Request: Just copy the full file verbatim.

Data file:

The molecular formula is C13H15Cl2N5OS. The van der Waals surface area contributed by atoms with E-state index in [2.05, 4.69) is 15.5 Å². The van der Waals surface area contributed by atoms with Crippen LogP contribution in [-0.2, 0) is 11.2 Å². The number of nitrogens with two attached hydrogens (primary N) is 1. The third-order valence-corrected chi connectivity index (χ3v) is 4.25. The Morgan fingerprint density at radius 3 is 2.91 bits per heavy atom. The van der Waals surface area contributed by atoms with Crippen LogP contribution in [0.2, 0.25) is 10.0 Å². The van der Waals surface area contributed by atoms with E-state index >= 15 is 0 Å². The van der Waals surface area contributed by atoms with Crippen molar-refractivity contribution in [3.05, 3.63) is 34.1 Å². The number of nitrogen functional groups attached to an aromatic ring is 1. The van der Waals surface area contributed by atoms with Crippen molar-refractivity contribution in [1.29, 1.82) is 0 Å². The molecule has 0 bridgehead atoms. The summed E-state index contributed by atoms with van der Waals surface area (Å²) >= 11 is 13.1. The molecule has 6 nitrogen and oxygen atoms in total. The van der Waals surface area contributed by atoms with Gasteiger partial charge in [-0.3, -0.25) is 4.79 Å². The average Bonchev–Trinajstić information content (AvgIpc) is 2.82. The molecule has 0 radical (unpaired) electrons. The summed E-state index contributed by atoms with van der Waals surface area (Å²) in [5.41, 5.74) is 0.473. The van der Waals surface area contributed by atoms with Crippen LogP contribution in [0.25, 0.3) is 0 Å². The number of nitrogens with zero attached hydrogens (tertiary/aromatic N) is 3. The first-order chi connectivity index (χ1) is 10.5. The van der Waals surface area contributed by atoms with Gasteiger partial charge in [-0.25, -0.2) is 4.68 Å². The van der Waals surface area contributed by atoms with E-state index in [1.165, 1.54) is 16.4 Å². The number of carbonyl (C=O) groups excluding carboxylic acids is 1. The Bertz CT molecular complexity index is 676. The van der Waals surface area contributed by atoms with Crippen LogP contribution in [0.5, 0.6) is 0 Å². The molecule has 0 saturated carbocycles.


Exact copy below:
The molecular formula is C13H15Cl2N5OS. The van der Waals surface area contributed by atoms with E-state index in [2.05, 4.69) is 15.5 Å². The van der Waals surface area contributed by atoms with Crippen LogP contribution in [-0.2, 0) is 11.2 Å². The number of nitrogens with two attached hydrogens (primary N) is 1. The third-order valence-corrected chi connectivity index (χ3v) is 4.25. The Morgan fingerprint density at radius 3 is 2.91 bits per heavy atom. The van der Waals surface area contributed by atoms with Crippen LogP contribution in [0.2, 0.25) is 10.0 Å². The van der Waals surface area contributed by atoms with E-state index >= 15 is 0 Å². The van der Waals surface area contributed by atoms with Crippen molar-refractivity contribution in [3.05, 3.63) is 34.1 Å². The number of nitrogen functional groups attached to an aromatic ring is 1. The van der Waals surface area contributed by atoms with Crippen molar-refractivity contribution in [1.29, 1.82) is 0 Å². The molecule has 0 bridgehead atoms. The summed E-state index contributed by atoms with van der Waals surface area (Å²) >= 11 is 13.1. The molecule has 6 nitrogen and oxygen atoms in total. The van der Waals surface area contributed by atoms with Gasteiger partial charge in [-0.3, -0.25) is 4.79 Å². The average Bonchev–Trinajstić information content (AvgIpc) is 2.82. The molecule has 0 radical (unpaired) electrons. The summed E-state index contributed by atoms with van der Waals surface area (Å²) in [5.41, 5.74) is 0.473. The van der Waals surface area contributed by atoms with Crippen LogP contribution in [0.25, 0.3) is 0 Å². The number of nitrogens with zero attached hydrogens (tertiary/aromatic N) is 3. The first-order chi connectivity index (χ1) is 10.5. The van der Waals surface area contributed by atoms with Gasteiger partial charge in [-0.25, -0.2) is 4.68 Å². The van der Waals surface area contributed by atoms with E-state index in [1.165, 1.54) is 16.4 Å². The number of carbonyl (C=O) groups excluding carboxylic acids is 1. The Bertz CT molecular complexity index is 676. The van der Waals surface area contributed by atoms with Crippen LogP contribution in [0.5, 0.6) is 0 Å². The molecule has 0 saturated carbocycles.